Once upon a time, we all had to learn how to drive. Whether you learned from your parents, a driver’s education course, or a combination of both, it all led to one goal: passing that driver’s licensing exam. This is easier for some new drivers as they intuitively seem to understand how to operate a car and may have already had experience in caring for one as well. Other young drivers may be on a steeper learning curve, experiencing anxiety over exercises like parallel parking, merging onto the highway, and driving in heavy traffic.
Passing that written test and then the actual driving test are an enormous milestone—but for most of us, true learning begins after we get behind the wheel in real life. And while teenagers may experience all sorts of anxiety while learning to drive, parents are usually experiencing a wide range of emotions too as they watch their children gain true independence. This is a time where we usually feel proud yet worried—along with being relieved that we are no longer the family taxi service!
Being able to drive delivers new freedom for both the parent and the child, but in their first few months and years on the road, you will most likely continue to guide them, along with remembering and learning some things yourself. Following are some great tips to give to new drivers:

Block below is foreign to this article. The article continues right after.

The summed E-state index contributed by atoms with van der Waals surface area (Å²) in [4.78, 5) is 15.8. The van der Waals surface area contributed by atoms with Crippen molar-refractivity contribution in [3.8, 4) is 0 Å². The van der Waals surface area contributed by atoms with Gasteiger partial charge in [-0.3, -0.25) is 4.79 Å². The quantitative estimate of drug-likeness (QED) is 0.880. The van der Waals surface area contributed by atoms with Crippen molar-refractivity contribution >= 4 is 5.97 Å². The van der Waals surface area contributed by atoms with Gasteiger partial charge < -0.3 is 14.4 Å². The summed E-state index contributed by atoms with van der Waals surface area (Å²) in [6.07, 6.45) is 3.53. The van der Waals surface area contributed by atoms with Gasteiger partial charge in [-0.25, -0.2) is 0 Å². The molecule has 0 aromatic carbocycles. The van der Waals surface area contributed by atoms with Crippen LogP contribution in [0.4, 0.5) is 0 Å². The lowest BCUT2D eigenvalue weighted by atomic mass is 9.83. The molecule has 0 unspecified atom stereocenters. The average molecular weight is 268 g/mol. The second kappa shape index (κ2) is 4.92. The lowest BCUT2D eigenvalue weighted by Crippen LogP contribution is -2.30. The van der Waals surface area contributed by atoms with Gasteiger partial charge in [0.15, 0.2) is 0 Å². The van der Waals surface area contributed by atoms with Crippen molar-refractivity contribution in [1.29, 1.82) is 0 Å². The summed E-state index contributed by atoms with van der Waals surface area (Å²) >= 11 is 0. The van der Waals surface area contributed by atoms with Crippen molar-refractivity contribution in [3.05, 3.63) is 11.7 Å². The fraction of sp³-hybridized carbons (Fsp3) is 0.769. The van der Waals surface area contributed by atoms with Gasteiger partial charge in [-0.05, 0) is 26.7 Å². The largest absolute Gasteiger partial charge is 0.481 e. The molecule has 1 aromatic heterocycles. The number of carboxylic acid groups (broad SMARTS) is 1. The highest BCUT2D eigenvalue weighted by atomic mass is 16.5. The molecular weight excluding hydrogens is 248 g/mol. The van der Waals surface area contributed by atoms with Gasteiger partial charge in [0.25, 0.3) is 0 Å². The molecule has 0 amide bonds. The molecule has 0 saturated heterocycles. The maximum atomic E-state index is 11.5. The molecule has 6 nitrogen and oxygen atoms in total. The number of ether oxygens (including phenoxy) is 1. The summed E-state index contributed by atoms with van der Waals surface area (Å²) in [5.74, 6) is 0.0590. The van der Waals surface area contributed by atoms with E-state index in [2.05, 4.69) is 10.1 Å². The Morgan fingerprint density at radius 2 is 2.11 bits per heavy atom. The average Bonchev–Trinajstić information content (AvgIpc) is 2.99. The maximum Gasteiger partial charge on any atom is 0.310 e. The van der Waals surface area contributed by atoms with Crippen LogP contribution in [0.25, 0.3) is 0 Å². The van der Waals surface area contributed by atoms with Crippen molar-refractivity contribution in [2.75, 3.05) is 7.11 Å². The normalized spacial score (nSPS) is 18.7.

- Always wear your seatbelt, and insist that passengers do so too. According to the CDC, you reduce your risk of death or injury in a car accident by half just by buckling up.
- Make sure that you are comfortable in the car with the headrests and seats in the proper position, along with the side and rear-view mirrors.
- Don’t feel pressured to hurry when driving; for example, if you don’t feel comfortable turning left on a busy road, just wait, and remember that it’s always easier to go left in busy areas where there is an arrow at a traffic light.
- Remember to follow the speed limit and stay one car length behind each car per every 10 mph that you are traveling.
- Always drive defensively, watching out for other motorists. There are far too many drivers on the road today who are distracted. If you see them, give them a wide berth. It’s also important to stay far away from aggressive drivers. Remember too that if you are getting ready to pull out onto the road, motorists coming toward you with their blinkers on may have no intention of turning.
- Always be alert and aware of your surroundings!
It’s also very important to talk to your teen about what to do if they are in an accident, from calling law enforcement to getting the other person’s contact and insurance information, and more. If you or a loved one have been injured in an auto accident, call us now at Heintz & Becker. We handle Florida automobile accidents of all types and will be dedicated to making sure you receive fair compensation from the insurance companies. Call us for a free consultation now at 941-748-2916 or contact us online. We are here to help!
All blogs are written on behalf of Heintz & Becker for your enjoyment and informational purposes. These articles should not, however, be considered legal advice, or in any way responsible for creating an attorney/client relationship.
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